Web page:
New Delhi: Some films take time to strike a chord with the audience, but "Sukumarudu", about greedy NRI protagonist, makes an instant connect with viewers. It`s another Telugu film high on emotion with good performances. However, what makes the seemingly entertaining film boring and melodramatic is the done to death presentation style.
The story revolves around Sukumar (Aadi), a US-based ambitious NRI who grabs every opportunity to make an extra penny. When he learns about an inheritance that could fetch him a property worth Rs.150 crore, he backpacks and lands in his village in Andhra Pradesh. The only thing between him and the jackpot is his grandmother, the legal owner of the property. Will Sukumar be able to get his hands on the property or not? This forms the rest of the story.
Trying to highlight the selfish side of modern-day generation, director Ashok tries his best to paint a story that has its moments. However, here is another film that could have been an entertaining family drama, but what we finally get is a half-baked commercial drama.
With nearly sixty artists, it becomes extremely difficult to keep track of the relationship between the characters.
The film turns cheerful after the arrival of the protagonist in the village, but the overall presentation gets melodramatic and, therefore, it fails to engage the audience throughout.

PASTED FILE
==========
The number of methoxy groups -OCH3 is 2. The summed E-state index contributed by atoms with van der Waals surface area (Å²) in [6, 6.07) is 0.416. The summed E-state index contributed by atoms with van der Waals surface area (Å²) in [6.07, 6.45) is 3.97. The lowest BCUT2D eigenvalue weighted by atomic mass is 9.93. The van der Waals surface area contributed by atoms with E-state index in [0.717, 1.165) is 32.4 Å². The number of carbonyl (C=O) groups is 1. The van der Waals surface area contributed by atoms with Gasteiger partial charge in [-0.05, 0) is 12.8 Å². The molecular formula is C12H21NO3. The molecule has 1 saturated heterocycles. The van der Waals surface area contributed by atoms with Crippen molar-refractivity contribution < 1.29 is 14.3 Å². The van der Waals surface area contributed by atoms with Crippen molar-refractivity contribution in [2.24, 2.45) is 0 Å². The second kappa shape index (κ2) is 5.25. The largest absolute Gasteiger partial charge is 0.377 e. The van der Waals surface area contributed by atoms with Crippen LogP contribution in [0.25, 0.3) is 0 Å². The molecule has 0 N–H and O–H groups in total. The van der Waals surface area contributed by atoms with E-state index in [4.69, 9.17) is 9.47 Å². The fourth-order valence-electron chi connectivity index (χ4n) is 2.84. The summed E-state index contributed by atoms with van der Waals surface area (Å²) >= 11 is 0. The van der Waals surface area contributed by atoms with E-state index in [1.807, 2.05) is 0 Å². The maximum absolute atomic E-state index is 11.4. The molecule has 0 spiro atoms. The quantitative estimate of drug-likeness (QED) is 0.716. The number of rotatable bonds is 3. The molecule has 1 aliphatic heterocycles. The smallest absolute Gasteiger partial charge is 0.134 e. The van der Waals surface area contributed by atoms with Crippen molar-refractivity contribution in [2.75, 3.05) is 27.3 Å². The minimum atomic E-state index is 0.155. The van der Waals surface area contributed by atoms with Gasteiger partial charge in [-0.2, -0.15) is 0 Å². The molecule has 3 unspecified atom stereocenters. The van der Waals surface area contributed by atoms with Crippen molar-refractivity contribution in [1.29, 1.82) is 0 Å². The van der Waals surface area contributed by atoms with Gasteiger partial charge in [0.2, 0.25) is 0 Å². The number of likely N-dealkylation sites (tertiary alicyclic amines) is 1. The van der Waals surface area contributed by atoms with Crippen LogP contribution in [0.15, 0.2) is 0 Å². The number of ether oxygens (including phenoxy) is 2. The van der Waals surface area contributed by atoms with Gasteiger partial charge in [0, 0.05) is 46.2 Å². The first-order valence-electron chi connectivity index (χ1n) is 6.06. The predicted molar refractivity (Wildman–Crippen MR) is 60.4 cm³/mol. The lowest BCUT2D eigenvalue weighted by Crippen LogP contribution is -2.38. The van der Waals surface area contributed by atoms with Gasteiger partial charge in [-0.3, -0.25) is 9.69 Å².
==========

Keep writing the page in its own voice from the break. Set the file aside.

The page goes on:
Even though it`s entertaining in parts, thanks to a host of comedians, "Sukumarudu" fails to deliver what many films in the same genre managed to achieve.
The plot shuttles between love story and family drama without allowing the audiences to internalise the happenings on the screen. The shift between genres not only breaks the flow of the narrative, but makes it too artificial.
After two back-to-back hits, Aadi rises again in a tailor-made role and proves his mettle as an actor. He shoulders his role with panache and conviction, while trying to strike a balance between comedy and action. Nisha Aggarwal is neither good nor bad.
The rest of the cast has played their respective parts quite well.
Despite few moments of sheer entertainment, "Sukumarudu" reminds the audience of several films. Sharada makes a strong comeback, but for an actor of her calibre, the role of a grandmother with hardly any purpose is an insult to her years of experience.